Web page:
With the vivid memory of his long-gone childhood friends, Max, Patsy, and Cockeye, etched in his mind, his ferociously loyal partners-in-crime during their rise to prominence in New York's Prohibition-era Lower East Side, the defeated, penniless, and guilt-ridden former gangster, David "Noodles" Aaronson, returns to Manhattan. Not knowing what to expect, while on a mission to shed light on his opaque past, grizzled Noodles reunites with his only living friend, Fat Moe, after thirty-five haunted years of self-exile. However, the relentless, piercing sound of culpability stands in the way of finding closure, as the inscrutable content of a well-worn leather suitcase further complicates matters. And now, against the backdrop of a torn conscience, the sad and bittersweet recollections of more than fifty years of love, death, and everything in between, become inextricably intertwined, leading to even more puzzling questions. But, what are a man's options when he is left with nothing?Written by
A 1950s New York housing project is visible when Bugsy shoots Dominic in the early 1920s. See more »
[In 1933, three goons question a young woman about Noodles]
Where is he? Where's he hiding?
I don't know... I've been looking for him since yesterday.
[second goon slaps her harshly; she falls onto the bed]
I'm gonna ask you for the last time: where is he?
I don't know... what are you gonna do to him?
[second goon shoots her dead]
[to third goon]
Stay here in case that rat shows up.
One of Beefy's Thugs:
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UK cinema and video versions were cut by 10 secs by the BBFC to remove shots of a gun being pressed against a woman's breasts and to briefly shorten the rape scene in the car. The 2002 DVD is fully uncut. See more »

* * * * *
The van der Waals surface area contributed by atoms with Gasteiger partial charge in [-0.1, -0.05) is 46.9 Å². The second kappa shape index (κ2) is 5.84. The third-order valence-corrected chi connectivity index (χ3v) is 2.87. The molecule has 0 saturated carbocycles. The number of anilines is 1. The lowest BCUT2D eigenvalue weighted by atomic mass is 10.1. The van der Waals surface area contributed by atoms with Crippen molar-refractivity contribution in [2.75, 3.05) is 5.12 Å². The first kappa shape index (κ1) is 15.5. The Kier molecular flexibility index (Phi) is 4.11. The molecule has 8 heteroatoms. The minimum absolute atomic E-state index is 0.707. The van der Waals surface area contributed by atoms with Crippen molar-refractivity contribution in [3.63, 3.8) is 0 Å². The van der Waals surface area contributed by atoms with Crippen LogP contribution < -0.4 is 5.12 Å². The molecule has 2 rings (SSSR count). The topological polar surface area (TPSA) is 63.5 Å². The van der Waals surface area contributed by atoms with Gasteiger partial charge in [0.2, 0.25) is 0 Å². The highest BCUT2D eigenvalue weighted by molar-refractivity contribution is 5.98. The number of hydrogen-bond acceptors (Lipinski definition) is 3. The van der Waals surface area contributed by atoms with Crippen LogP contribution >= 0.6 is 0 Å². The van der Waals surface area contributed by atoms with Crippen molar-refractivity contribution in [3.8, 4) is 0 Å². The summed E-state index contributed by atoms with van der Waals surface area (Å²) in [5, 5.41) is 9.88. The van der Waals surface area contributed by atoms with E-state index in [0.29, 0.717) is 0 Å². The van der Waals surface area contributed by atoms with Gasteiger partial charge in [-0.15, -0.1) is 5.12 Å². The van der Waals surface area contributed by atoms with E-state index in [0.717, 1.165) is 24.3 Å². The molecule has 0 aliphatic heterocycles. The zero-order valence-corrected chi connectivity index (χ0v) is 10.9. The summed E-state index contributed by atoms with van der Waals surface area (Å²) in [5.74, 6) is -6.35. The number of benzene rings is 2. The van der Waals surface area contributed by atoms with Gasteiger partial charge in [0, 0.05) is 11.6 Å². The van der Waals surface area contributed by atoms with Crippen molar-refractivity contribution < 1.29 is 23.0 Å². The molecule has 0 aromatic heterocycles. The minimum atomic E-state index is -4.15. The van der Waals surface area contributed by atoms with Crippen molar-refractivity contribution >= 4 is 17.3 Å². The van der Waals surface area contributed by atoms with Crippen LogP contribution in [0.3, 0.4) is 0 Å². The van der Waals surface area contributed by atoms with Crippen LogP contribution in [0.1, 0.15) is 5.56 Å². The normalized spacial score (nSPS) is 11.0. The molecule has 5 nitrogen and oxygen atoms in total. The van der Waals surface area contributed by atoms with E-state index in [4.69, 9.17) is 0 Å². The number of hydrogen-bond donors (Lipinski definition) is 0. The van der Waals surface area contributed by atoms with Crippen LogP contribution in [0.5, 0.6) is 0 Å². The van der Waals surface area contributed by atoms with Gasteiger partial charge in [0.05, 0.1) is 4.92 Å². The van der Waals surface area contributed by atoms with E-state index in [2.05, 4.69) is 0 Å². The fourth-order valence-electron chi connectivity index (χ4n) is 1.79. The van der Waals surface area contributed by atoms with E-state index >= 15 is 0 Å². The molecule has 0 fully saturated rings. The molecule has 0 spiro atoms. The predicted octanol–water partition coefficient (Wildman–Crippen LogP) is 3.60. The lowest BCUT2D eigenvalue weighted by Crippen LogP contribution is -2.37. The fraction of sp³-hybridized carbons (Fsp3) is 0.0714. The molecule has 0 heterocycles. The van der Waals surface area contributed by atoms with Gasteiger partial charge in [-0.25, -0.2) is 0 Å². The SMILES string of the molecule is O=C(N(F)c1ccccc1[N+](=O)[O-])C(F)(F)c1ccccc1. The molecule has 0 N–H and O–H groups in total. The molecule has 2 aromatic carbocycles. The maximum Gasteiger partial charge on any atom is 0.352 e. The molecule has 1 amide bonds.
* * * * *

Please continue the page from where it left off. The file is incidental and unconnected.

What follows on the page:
My title sums up the film, albeit cliche, the film is a masterpiece. The story of a gang's rise from the prohibition years to the 60s. The film's main 2 character's are the focus of the picture. Without trying to spoil it, the film addresses 3 distinct eras in their lives.
The film explores the heart, Noodles soul. A man struggling with himself, someone who plays evil acts, a man who sees the pure in his childhood sweetheart. A man never at peace.
The film is directed by Leone, a master of his art. I'm a huge fan of his work. Each of his films got better and better, and Once Upon A time In America was a picture which had all the experience which he achieved in the 60s. It's almost a gift to himself.
The film's locations are stunning, authentic and dirty.
The screenplay is excellent, but the direction makes the film. Maybe one or two characters were underwritten, but it seems that the director wanted us to talk about the picture, discuss the possible loose ends, make up our own minds. Leone's methodical pacing is stunning.
The acting is tremendous, can't praise James Woods and Robert De Niro enough, awesome!
The photography is beautiful, it lacks colour giving it a gritty look, perfection!
Morricone delivers another masterpiece, his score adds further depth and backups the director's story.
See it wide-screen, this film is a stunning piece of cinema. Leone, you were the master!
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